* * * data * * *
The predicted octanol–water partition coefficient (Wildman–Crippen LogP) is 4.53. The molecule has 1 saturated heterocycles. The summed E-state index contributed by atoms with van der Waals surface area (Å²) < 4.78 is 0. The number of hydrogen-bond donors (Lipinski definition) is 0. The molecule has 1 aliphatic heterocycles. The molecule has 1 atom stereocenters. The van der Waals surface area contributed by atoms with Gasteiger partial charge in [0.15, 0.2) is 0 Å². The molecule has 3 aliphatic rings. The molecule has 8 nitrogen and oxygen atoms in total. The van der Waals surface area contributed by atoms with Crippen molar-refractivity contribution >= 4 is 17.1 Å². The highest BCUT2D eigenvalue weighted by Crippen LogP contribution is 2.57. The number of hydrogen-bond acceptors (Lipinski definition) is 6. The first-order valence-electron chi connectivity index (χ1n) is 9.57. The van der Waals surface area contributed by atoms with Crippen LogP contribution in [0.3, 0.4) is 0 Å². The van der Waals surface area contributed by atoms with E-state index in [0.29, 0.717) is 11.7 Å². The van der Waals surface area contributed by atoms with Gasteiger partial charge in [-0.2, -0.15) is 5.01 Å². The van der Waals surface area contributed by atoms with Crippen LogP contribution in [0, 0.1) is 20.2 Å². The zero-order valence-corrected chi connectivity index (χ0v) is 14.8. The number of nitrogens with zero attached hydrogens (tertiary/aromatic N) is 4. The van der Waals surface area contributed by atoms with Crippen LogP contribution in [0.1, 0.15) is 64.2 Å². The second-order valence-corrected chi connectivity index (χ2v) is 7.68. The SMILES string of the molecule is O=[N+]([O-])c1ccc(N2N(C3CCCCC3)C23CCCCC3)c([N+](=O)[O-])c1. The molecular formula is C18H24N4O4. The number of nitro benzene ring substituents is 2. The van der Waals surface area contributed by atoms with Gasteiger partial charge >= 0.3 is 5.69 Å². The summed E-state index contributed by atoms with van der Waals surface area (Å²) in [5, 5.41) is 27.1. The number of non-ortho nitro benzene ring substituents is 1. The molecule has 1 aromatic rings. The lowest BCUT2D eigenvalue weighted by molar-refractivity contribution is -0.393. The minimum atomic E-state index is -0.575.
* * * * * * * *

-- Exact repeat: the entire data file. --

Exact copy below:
The predicted octanol–water partition coefficient (Wildman–Crippen LogP) is 4.53. The molecule has 1 saturated heterocycles. The summed E-state index contributed by atoms with van der Waals surface area (Å²) < 4.78 is 0. The number of hydrogen-bond donors (Lipinski definition) is 0. The molecule has 1 aliphatic heterocycles. The molecule has 1 atom stereocenters. The van der Waals surface area contributed by atoms with Gasteiger partial charge in [0.15, 0.2) is 0 Å². The molecule has 3 aliphatic rings. The molecule has 8 nitrogen and oxygen atoms in total. The van der Waals surface area contributed by atoms with Crippen molar-refractivity contribution >= 4 is 17.1 Å². The highest BCUT2D eigenvalue weighted by Crippen LogP contribution is 2.57. The number of hydrogen-bond acceptors (Lipinski definition) is 6. The first-order valence-electron chi connectivity index (χ1n) is 9.57. The van der Waals surface area contributed by atoms with Crippen LogP contribution in [0.3, 0.4) is 0 Å². The van der Waals surface area contributed by atoms with E-state index in [0.29, 0.717) is 11.7 Å². The van der Waals surface area contributed by atoms with Gasteiger partial charge in [-0.2, -0.15) is 5.01 Å². The van der Waals surface area contributed by atoms with Crippen LogP contribution in [0, 0.1) is 20.2 Å². The zero-order valence-corrected chi connectivity index (χ0v) is 14.8. The number of nitrogens with zero attached hydrogens (tertiary/aromatic N) is 4. The van der Waals surface area contributed by atoms with Crippen LogP contribution in [0.1, 0.15) is 64.2 Å². The second-order valence-corrected chi connectivity index (χ2v) is 7.68. The SMILES string of the molecule is O=[N+]([O-])c1ccc(N2N(C3CCCCC3)C23CCCCC3)c([N+](=O)[O-])c1. The molecular formula is C18H24N4O4. The number of nitro benzene ring substituents is 2. The van der Waals surface area contributed by atoms with Gasteiger partial charge >= 0.3 is 5.69 Å². The summed E-state index contributed by atoms with van der Waals surface area (Å²) in [5, 5.41) is 27.1. The number of non-ortho nitro benzene ring substituents is 1. The molecule has 1 aromatic rings. The lowest BCUT2D eigenvalue weighted by molar-refractivity contribution is -0.393. The minimum atomic E-state index is -0.575.